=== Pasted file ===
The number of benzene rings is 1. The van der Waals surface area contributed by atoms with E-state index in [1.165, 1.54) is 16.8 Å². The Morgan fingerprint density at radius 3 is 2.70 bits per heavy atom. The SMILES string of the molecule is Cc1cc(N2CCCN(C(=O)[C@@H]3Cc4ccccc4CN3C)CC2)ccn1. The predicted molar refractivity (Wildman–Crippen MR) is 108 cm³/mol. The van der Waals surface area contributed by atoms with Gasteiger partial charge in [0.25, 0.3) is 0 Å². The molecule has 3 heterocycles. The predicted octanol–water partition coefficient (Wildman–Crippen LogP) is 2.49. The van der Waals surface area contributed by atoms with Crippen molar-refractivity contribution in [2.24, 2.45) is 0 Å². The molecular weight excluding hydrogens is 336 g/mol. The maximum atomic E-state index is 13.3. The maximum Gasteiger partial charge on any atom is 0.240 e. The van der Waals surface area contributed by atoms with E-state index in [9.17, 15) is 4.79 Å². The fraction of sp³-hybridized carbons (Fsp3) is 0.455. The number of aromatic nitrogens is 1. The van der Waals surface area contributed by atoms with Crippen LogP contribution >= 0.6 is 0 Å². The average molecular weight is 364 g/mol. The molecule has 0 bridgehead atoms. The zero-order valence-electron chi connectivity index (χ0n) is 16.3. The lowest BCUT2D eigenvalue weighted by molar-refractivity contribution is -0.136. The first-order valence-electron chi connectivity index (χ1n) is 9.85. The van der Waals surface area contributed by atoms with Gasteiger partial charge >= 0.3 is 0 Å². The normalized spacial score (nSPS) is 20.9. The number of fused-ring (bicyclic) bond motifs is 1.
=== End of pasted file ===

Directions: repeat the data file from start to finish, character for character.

The number of benzene rings is 1. The van der Waals surface area contributed by atoms with E-state index in [1.165, 1.54) is 16.8 Å². The Morgan fingerprint density at radius 3 is 2.70 bits per heavy atom. The SMILES string of the molecule is Cc1cc(N2CCCN(C(=O)[C@@H]3Cc4ccccc4CN3C)CC2)ccn1. The predicted molar refractivity (Wildman–Crippen MR) is 108 cm³/mol. The van der Waals surface area contributed by atoms with Gasteiger partial charge in [0.25, 0.3) is 0 Å². The molecule has 3 heterocycles. The predicted octanol–water partition coefficient (Wildman–Crippen LogP) is 2.49. The van der Waals surface area contributed by atoms with Crippen molar-refractivity contribution in [2.24, 2.45) is 0 Å². The molecular weight excluding hydrogens is 336 g/mol. The maximum atomic E-state index is 13.3. The maximum Gasteiger partial charge on any atom is 0.240 e. The van der Waals surface area contributed by atoms with E-state index in [9.17, 15) is 4.79 Å². The fraction of sp³-hybridized carbons (Fsp3) is 0.455. The number of aromatic nitrogens is 1. The van der Waals surface area contributed by atoms with Crippen LogP contribution >= 0.6 is 0 Å². The average molecular weight is 364 g/mol. The molecule has 0 bridgehead atoms. The zero-order valence-electron chi connectivity index (χ0n) is 16.3. The lowest BCUT2D eigenvalue weighted by molar-refractivity contribution is -0.136. The first-order valence-electron chi connectivity index (χ1n) is 9.85. The van der Waals surface area contributed by atoms with Gasteiger partial charge >= 0.3 is 0 Å². The normalized spacial score (nSPS) is 20.9. The number of fused-ring (bicyclic) bond motifs is 1.